Thursday, April 16, 2020

TTABlog Test: Is SPIKE Merely Descriptive of Clothing and Leather Goods?

The USPTO refused to register the mark ROCKSTUD SPIKE for various clothing items and leather goods, absent a disclaimer of the word SPIKE. Applicant Valentino contended that the ornamentation on its products did not meet the definition of "spike," it pointed to 19 issued registrations for marks containing the word SPIKE without disclaimer, and it also argued that its mark is unitary and therefore no disclaimer is required. How do you think this appeal came out? In re Valentino S.P.A., Serial No. 79228160 (April 15, 2020) [not precedential] (Opinion by Judge Jyll Taylor).

Examining Attorney Karen S. Derby maintained that "spike" merely describes a feature of applicant's goods, relying on a dictionary definition ("Any long pointed object can be referred to as a spike"), third-party websites that use the word to describe embellishments or ornamentation of some of the identified goods, and articles describing applicant's goods as featuring spikes.

Applicant Valentino argued, of course, that "spike" is merely suggestive of the goods, that the USPTO did not meet its burden of proof, and that doubts as to descriptiveness must be resolved in its favor.

Valentino asserted that its goods do not include "long" pieces of metal that are sharply pointed, but that argument fell flat. The Board noted that the ornamentation on applicant's goods have metal pieces that "taper to a point or edge and have an elongated shape in relation to the flat surface on which they are attached," which satisfies the definition of long ("having a greater length than breadth: ELONGATED") and sharp ("[t]apering to a point or edge").

As to the third-party registrations, the Board found that, with one exception, those marks have unique meanings (SPIKE ISLAND) or are unitary (e.g., SPIKESMIND, JUSTSPIKES). The registration for the single word SPIKE did not convince the Board "that the USPTO has found the word “spike” to be distinctive when used in connection with any of the clothing items identified in Applicant’s application."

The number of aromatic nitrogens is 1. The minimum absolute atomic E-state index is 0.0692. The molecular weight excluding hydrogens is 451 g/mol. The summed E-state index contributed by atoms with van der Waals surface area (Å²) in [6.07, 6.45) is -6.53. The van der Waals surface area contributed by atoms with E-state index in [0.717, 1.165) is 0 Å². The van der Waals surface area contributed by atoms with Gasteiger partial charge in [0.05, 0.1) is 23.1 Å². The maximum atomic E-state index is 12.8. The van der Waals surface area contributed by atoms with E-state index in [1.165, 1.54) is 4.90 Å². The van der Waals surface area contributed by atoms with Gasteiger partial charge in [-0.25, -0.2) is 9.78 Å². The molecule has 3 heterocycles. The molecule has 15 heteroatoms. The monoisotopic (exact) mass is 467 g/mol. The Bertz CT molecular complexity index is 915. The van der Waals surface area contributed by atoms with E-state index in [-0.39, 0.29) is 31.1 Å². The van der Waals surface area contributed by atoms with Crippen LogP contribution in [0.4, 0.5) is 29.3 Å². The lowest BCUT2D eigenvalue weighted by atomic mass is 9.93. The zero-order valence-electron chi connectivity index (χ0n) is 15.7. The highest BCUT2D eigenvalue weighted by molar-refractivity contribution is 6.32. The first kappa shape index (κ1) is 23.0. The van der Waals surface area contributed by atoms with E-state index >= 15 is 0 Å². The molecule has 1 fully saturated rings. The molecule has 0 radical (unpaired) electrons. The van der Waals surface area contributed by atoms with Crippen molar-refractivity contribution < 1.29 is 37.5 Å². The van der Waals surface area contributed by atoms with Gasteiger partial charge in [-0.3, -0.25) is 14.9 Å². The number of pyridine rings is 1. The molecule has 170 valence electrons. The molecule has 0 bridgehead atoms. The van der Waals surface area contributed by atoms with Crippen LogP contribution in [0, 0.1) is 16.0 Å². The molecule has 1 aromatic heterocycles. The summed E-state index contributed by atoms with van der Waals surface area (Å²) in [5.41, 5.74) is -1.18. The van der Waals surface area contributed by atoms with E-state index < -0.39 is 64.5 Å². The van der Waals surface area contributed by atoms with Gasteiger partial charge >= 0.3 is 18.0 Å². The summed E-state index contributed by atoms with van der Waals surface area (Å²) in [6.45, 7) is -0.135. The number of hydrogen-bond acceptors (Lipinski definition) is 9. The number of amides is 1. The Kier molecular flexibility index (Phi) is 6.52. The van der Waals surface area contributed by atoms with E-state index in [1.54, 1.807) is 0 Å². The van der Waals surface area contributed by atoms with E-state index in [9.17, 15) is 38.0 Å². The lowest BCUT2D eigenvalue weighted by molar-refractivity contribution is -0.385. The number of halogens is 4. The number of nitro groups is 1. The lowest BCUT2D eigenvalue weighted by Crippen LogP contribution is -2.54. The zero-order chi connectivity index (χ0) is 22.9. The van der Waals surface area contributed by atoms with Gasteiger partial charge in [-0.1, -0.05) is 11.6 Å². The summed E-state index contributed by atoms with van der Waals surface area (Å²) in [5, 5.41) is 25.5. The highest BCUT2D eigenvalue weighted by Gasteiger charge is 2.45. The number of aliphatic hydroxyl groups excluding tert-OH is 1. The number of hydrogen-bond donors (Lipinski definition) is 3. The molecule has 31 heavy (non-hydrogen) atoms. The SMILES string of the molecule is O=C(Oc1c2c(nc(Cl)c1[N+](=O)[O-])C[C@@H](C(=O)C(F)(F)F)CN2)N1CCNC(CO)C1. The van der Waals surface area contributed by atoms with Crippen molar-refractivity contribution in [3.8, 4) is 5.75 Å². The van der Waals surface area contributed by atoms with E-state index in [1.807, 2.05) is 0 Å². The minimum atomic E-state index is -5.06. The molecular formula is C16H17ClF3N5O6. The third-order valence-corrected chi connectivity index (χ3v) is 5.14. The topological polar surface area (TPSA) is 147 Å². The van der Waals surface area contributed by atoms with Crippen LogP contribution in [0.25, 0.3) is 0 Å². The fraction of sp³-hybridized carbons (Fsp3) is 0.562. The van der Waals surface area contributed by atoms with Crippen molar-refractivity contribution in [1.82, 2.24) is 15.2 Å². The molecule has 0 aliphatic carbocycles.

Furthermore, the Board rejected Valentino's "unitary mark" argument, finding no evidence that "the combination of the terms ROCKSTUD (a compound term made up the words “rock” and “stud”) and SPIKE creates a phrase with a singular impression in the minds of purchasers." It noted that the term SPIKE is used descriptively in the cited articles discussing applicant's goods, without accompaniment by the term ROCKSTUD.

Finally, Valentino's ownership of a registration for the mark # I ♥ SPIKE for virtually identical goods was not relevant because that prior mark is a unitary phrase or slogan.

The Board had no doubt that the word SPIKE in the proposed mark ROCKSTUD SPIKE is merely descriptive of the goods and must be disclaimed. Therefore it affirmed the refusal to register, but it allowed the applicant thirty days to submit a disclaimer of SPIKE.

Read comments and post your comment here.

TTABlog comment: How did you do? Is this a WYHA?

Text Copyright John L. Welch 2020.


At 7:01 AM, Blogger Gene Bolmarcich, Esq. said...

Why is it that extrinsic evidence is allowed for purposes of refusing a mark but not by an applicant for purposes of trying to rescue it? In a case like this, what if the mark (let's assume it was just SPIKE) is assigned to a company that just likes the word SPIKE but has no desire to sell "spiked" apparel? What about the reverse scenario? Would a "spiky shoe" assignee of the registration be able to claim the benefits of the registration or is the assignment perhaps void?


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